Upon leaving the theater over this past weekend, my eight-year-old daughter pipes up from the backseat and says to me, “I don’t ever want to be like that.” There was no context given her statement, and it appeared almost out of the blue, since she had been singing along to Demi Lovato for about twenty minutes and we had not been conversing about anything, but I knew what she meant. From that simple statement, short and sweet, we were able to build a conversation that I’m sure will be one of those long remembered life lessons.
And once again, I have Disney to thank for this.
Prejudice is something that, unfortunately, still exists. Thankfully, my children have been spared most of this. We have a very diverse family. My children have relatives and friends of many different colors, shapes and orientations and there is a unifying love that transcends all of that. Case in point; recently my daughter overheard someone refer to her cousin as ‘black’ and she literally said to me, “what’s that?” Children, if preserved as God gave them to us, see no color. They see no differences. We are all the same, and deserve to be regarded as such.
Sadly, this world won’t let us preserve them.
Much like Zootopia’s Judy Hopps observes, the world is messy.
When I first saw the trailer for Zootopia, I thought, ‘that looks cute’, but my mind never went to where this film was going to go. When we left the theater I was blown away with how much this film had to say and how effortlessly, cohesively and elegantly it said it all. When it was over, it felt like it made a difference, like it truly spoke to its audience. The car ride home confirmed that.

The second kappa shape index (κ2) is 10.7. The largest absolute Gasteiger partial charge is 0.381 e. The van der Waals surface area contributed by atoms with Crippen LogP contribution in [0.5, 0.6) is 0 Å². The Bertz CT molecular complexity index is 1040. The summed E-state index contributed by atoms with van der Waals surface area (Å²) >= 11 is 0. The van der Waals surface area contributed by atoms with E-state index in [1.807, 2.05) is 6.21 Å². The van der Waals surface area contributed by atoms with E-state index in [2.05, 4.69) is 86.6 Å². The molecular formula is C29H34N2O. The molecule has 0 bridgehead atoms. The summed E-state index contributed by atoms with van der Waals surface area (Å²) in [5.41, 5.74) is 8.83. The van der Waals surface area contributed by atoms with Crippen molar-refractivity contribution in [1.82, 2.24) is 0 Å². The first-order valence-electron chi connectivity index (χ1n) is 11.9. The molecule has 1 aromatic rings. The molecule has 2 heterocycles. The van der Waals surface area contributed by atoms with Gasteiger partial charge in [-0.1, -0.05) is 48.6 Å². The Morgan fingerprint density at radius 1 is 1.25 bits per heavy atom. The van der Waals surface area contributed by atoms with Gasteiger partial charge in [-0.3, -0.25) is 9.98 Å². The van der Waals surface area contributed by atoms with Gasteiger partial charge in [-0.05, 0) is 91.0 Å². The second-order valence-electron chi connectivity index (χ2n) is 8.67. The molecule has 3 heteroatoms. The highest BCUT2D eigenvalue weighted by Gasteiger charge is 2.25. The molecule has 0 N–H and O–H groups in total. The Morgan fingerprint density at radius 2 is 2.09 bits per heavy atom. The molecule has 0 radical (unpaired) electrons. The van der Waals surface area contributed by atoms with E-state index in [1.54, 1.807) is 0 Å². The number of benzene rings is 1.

Zootopia is exactly what Paul Haggis’s Crash tried (and failed) to be; a poignant, profound and remarkably astute look at race relations, inbred racism and the fight to fit together as a united society.
Zootopia tells the story of Judy, a young bunny with dreams of being a police officer. She’s fighting an uphill battle, since no bunny has ever worked on the force, but her determination in the face of opposition rewards her with a badge. Sadly, she’s still judged by her breed and thus regarded as ‘lesser’ by her boss, Chief Bogo. When a string of disappearances leave Zootopia in a panic, Judy wedges her way into the investigation, entrusting the help of a sly fox to crack the case and prove her place in an industry that looks down on her. But there is even more at stake then Judy realized, because the whole balancing act that Zootopia rests on, the integration of predator and prey, could very easily tip in the wrong direction once this case blows up in her face; and tip it does.
First thing to get out of the way is the fact that, as a narrative piece, as a film-going experience, Zootopia works VERY well. It’s genuinely funny, but not in your usual Disney way. It feels a touch more clever, a touch more self-aware and intricately grounded. It’s a satire, which isn’t something we’re used to from Disney. It’s swiftly paced, exciting, intense and highly memorable; quotable even...and my GOD is this film gorgeous to look at. From a pure entertainment standpoint, it nails it.
But the film is deeper than that.
Zootopia is possibly the most important film your child will ever see. Where Inside Out last year gave us parents a glimpse into the minds of our children, Zootopia gives our children a glimpse into the mind of the world around them, and it does so in such an enlightening way. It doesn’t hold back. It doesn’t sugarcoat anything. Instead, it lays it all out on the line. From its depiction of schoolyard bullying to its look at workplace degradation, profiling, media induced panic and ingrained racism, this film says so, SO much about the things that truly make our world ‘messy’. Judy Hopps represents the innocence of our children; the bright, overflowing optimism that this world tries to literally crush under its oppressive ‘paws’. If a film like this can spark conversation that could actually CHANGE this current generation of children for the better, then praise be to Disney for taking a responsibility to strive to make a difference.
As we pulled into our driveway I looked back at my kids and I had this glimmer of hope that instead of getting worse, their generation may actually get…better.